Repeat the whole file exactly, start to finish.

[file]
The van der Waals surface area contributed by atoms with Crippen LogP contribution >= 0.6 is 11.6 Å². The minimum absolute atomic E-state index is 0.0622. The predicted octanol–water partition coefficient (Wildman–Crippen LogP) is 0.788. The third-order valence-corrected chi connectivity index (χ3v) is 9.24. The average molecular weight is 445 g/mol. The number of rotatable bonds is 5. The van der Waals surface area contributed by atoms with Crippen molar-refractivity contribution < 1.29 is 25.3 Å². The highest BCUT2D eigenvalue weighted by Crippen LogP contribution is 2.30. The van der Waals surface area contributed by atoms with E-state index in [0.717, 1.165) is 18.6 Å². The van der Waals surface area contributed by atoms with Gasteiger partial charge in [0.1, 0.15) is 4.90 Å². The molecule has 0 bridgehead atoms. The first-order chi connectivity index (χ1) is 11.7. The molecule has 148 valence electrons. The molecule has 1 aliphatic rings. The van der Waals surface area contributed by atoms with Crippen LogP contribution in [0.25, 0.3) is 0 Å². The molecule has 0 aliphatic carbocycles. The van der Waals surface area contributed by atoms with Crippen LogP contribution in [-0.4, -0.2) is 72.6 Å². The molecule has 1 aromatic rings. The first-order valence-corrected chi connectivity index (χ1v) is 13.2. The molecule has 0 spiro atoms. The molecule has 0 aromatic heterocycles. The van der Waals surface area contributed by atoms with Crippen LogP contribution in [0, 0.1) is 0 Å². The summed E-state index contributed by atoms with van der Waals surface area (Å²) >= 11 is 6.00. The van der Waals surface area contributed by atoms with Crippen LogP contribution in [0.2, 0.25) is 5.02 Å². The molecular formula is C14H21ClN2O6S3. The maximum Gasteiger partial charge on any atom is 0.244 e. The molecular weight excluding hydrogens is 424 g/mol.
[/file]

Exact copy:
The van der Waals surface area contributed by atoms with Crippen LogP contribution >= 0.6 is 11.6 Å². The minimum absolute atomic E-state index is 0.0622. The predicted octanol–water partition coefficient (Wildman–Crippen LogP) is 0.788. The third-order valence-corrected chi connectivity index (χ3v) is 9.24. The average molecular weight is 445 g/mol. The number of rotatable bonds is 5. The van der Waals surface area contributed by atoms with Crippen molar-refractivity contribution < 1.29 is 25.3 Å². The highest BCUT2D eigenvalue weighted by Crippen LogP contribution is 2.30. The van der Waals surface area contributed by atoms with E-state index in [0.717, 1.165) is 18.6 Å². The van der Waals surface area contributed by atoms with Gasteiger partial charge in [0.1, 0.15) is 4.90 Å². The molecule has 0 bridgehead atoms. The first-order chi connectivity index (χ1) is 11.7. The molecule has 148 valence electrons. The molecule has 1 aliphatic rings. The van der Waals surface area contributed by atoms with Crippen LogP contribution in [0.25, 0.3) is 0 Å². The molecule has 0 aliphatic carbocycles. The van der Waals surface area contributed by atoms with Crippen LogP contribution in [-0.4, -0.2) is 72.6 Å². The molecule has 1 aromatic rings. The first-order valence-corrected chi connectivity index (χ1v) is 13.2. The molecule has 0 spiro atoms. The molecule has 0 aromatic heterocycles. The van der Waals surface area contributed by atoms with Crippen LogP contribution in [0, 0.1) is 0 Å². The summed E-state index contributed by atoms with van der Waals surface area (Å²) >= 11 is 6.00. The van der Waals surface area contributed by atoms with Crippen LogP contribution in [0.2, 0.25) is 5.02 Å². The molecular formula is C14H21ClN2O6S3. The maximum Gasteiger partial charge on any atom is 0.244 e. The molecular weight excluding hydrogens is 424 g/mol.